Treat the condition, not the symptom.

Student: Hey Dr. Wayfaring, can I ask you a question? Mr. J was really tachycardic yesterday. What are you guys doing for that?

Wayfaring: Yeah, he was febrile yesterday and in respiratory distress. That’ll give you tachycardia. 

 Student: Shouldn’t we give him something for the tachycardia? 

Wayfaring: We did. 

Student: I didn’t see any heart meds. 

 Wayfaring:  We’ve been giving him Levaquin for his pneumonia. We gave him Tylenol for the fever. And we put him on Bipap for his respiratory distress. Treat the process, not the symptom. 



I finally have my third year schedule!

Block 1: Internal Medicine

Block 2: Family Medicine

Block 3: OB/GYN

Block 4: Pediatrics

Block 5: Psych/Neuro

Block 6: Surgery

Overall, I’m pretty satisfied. It would be nice to have psych a little earlier since that’s what I’m leaning toward. I also feel like I might burn out by the time I get to surgery, but I don’t plan on becoming a surgeon so it’s not a huge deal. I can’t wait to get started and let you guys know how everything goes!

Learned about Horner’s Syndrome today…I already knew the symptoms and could sing them (in my mind of course) and list them because I’ve watched far too many med school parody videos….

To the tune of “Call Me Maybe”: “She’s got mild miosis/low norepi and ptosis/skin’s dry, anhidrosis/ were you thinking Horner’s maybe?”

Thanks UMD Class of 2015 for helping me with neuro haha. 

Post-exam mental hangovers are real, guys. I am currently incapable of even remotely caring about class today. That’s probably from the combined emotional and mental exhaustion of having my Aunt’s funeral on Friday and our neuro exam yesterday. To say this past weekend was no bueno would be an understatement. We have 4 hours of lecture on the medulla and pons from 8am-12pm, and I am skipping them (well…not really…I’m watching the recordings later this evening) and reclaiming half the day for myself. And by that I mean I slept 9+ hours, which after having subsisted on 5 hours or less per night for the past week or so, was glorious. Our class went out last night, and about all I could manage was to go eat Mexican food and get margs with them and then I was just like nope nope nope about going to the bars and went home to be reunited with my bed. The rest of the morning shall consist of sending a bunch of emails I’ve been meaning to send for a week, paying my rent, and grocery shopping because all I have left in my kitchen is frozen carbs. Maybe if I’m feeling really crazy, I’ll even get around to folding my clean laundry before watching the lectures.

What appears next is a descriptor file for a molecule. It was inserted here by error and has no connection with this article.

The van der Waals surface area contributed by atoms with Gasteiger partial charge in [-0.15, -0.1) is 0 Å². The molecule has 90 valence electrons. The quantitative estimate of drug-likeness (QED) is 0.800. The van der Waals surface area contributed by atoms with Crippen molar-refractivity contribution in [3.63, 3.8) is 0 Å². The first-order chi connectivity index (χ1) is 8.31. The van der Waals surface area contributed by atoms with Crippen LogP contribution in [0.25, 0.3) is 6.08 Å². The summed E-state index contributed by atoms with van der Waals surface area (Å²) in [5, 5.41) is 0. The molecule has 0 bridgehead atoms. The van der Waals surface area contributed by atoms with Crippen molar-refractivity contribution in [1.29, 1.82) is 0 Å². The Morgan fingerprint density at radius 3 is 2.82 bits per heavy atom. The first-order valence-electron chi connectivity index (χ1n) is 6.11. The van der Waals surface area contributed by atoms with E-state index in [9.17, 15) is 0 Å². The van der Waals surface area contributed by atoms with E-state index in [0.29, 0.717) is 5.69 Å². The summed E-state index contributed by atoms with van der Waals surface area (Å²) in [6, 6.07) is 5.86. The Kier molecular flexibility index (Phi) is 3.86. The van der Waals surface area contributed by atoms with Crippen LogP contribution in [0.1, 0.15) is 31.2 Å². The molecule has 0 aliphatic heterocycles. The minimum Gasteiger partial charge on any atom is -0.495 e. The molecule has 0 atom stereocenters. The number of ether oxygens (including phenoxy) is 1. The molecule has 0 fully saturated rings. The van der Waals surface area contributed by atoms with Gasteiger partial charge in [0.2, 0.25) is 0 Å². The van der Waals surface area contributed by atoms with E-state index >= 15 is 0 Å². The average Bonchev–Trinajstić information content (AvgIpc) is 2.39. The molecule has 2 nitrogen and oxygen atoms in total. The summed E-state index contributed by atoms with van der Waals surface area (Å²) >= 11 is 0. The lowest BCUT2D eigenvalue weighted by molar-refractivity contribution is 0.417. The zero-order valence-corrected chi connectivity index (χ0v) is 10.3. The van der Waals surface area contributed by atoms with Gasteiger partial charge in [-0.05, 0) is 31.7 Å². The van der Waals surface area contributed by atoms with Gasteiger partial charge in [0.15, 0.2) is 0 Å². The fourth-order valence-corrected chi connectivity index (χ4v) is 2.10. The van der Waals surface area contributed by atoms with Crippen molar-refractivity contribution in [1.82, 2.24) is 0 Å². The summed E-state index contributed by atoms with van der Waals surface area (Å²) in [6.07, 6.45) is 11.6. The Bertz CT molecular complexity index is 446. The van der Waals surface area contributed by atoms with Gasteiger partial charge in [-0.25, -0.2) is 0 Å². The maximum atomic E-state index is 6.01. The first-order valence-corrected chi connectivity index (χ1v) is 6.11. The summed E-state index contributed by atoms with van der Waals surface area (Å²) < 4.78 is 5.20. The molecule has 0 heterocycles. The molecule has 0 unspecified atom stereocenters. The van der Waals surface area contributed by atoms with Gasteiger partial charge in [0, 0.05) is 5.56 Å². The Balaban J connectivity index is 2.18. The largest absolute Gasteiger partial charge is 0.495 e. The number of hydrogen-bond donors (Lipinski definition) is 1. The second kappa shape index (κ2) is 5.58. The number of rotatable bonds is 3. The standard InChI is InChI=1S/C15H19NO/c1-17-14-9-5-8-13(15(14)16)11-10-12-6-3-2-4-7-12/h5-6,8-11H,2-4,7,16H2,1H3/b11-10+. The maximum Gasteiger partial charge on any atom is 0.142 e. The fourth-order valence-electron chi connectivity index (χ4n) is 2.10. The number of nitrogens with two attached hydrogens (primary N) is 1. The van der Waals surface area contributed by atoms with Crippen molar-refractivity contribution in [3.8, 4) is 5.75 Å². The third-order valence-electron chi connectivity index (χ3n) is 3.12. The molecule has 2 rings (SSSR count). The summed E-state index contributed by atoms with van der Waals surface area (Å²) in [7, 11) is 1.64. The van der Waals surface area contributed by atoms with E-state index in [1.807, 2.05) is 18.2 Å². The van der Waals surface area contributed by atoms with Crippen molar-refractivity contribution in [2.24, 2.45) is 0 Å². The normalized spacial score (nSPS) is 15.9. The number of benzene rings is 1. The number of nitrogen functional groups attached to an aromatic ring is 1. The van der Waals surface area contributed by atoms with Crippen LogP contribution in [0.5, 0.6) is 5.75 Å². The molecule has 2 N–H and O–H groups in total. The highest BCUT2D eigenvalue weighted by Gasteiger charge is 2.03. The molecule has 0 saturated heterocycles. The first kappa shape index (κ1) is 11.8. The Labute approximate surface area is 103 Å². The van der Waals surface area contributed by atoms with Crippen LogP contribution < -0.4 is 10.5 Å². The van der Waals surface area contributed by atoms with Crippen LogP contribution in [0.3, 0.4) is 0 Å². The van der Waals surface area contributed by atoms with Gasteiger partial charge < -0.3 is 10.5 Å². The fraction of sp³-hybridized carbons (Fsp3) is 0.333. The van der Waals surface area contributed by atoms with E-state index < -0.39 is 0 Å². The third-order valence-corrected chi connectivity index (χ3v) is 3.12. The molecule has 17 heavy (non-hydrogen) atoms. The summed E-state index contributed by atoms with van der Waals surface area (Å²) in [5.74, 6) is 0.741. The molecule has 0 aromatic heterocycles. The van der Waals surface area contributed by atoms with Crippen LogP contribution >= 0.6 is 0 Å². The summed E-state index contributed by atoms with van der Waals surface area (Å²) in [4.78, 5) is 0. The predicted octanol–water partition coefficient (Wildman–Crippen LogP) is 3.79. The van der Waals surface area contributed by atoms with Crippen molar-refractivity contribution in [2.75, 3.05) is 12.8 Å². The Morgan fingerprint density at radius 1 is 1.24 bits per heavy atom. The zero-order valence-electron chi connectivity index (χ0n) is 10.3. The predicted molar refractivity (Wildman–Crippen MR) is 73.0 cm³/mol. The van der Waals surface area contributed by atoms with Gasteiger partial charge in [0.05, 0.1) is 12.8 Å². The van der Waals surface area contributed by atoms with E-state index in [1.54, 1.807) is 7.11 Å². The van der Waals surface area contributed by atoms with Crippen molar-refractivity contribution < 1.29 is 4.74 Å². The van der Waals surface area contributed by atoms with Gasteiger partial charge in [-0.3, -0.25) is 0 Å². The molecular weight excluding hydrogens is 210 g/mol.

Do I feel a bit of study guilt? Yes.

Is it enough to make me regret putting myself first for half a day? Absolutely not.

P.S. I promise I’ll get around to checking my ask inbox soon. Lots going on right now…they show us no mercy in neuro.
10 things to get before your first semester of medical school

I’m almost done with my first semester of medical school!

Thank all the stars.

In celebration that I have 2 weeks left, I’ve come up with a list of the things I should have had the moment I started to make my life easier. These are nothing more than suggestions to anyone who will be starting soon. Remember, it’s a personal experience, and everyone’s will be different, and it’s what you make of it. I just like sharing.   

And if you’ve got something to add, please do!

1. Netter’s Anatomy Flash Cards

If you even have the thought that you might want them, just get the stupid cards. These suckers have saved me anytime I have been stuck somewhere and I need to study. You can grab them between breaks, read them on the couch, make games out of them. Anatomy really doesn’t vary in terms of material and everyone takes anatomy. 

2. A bunch of those 70 cent notebooks